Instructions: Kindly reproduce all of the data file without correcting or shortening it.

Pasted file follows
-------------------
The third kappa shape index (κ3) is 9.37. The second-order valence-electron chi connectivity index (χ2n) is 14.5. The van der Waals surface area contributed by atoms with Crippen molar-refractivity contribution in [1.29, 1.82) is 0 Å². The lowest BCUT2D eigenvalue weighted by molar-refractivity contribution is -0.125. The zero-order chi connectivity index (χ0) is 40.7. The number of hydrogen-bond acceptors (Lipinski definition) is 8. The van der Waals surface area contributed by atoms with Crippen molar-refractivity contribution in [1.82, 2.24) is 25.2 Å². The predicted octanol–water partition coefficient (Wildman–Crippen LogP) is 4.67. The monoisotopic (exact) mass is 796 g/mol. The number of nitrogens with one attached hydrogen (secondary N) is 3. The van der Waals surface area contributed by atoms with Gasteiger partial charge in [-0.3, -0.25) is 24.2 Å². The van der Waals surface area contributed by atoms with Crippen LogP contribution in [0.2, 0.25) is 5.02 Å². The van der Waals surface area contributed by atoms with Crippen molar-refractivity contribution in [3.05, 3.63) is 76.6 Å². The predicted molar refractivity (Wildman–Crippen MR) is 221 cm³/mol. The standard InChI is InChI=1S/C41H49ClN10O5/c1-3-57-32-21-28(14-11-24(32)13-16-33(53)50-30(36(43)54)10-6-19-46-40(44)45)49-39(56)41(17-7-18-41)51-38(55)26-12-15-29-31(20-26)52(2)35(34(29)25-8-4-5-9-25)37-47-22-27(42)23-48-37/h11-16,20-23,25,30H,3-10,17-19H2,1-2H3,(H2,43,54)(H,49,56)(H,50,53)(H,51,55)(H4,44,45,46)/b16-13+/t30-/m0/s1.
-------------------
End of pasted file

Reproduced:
The third kappa shape index (κ3) is 9.37. The second-order valence-electron chi connectivity index (χ2n) is 14.5. The van der Waals surface area contributed by atoms with Crippen molar-refractivity contribution in [1.29, 1.82) is 0 Å². The lowest BCUT2D eigenvalue weighted by molar-refractivity contribution is -0.125. The zero-order chi connectivity index (χ0) is 40.7. The number of hydrogen-bond acceptors (Lipinski definition) is 8. The van der Waals surface area contributed by atoms with Crippen molar-refractivity contribution in [1.82, 2.24) is 25.2 Å². The predicted octanol–water partition coefficient (Wildman–Crippen LogP) is 4.67. The monoisotopic (exact) mass is 796 g/mol. The number of nitrogens with one attached hydrogen (secondary N) is 3. The van der Waals surface area contributed by atoms with Gasteiger partial charge in [-0.3, -0.25) is 24.2 Å². The van der Waals surface area contributed by atoms with Crippen LogP contribution in [0.2, 0.25) is 5.02 Å². The van der Waals surface area contributed by atoms with Crippen molar-refractivity contribution in [3.05, 3.63) is 76.6 Å². The predicted molar refractivity (Wildman–Crippen MR) is 221 cm³/mol. The standard InChI is InChI=1S/C41H49ClN10O5/c1-3-57-32-21-28(14-11-24(32)13-16-33(53)50-30(36(43)54)10-6-19-46-40(44)45)49-39(56)41(17-7-18-41)51-38(55)26-12-15-29-31(20-26)52(2)35(34(29)25-8-4-5-9-25)37-47-22-27(42)23-48-37/h11-16,20-23,25,30H,3-10,17-19H2,1-2H3,(H2,43,54)(H,49,56)(H,50,53)(H,51,55)(H4,44,45,46)/b16-13+/t30-/m0/s1.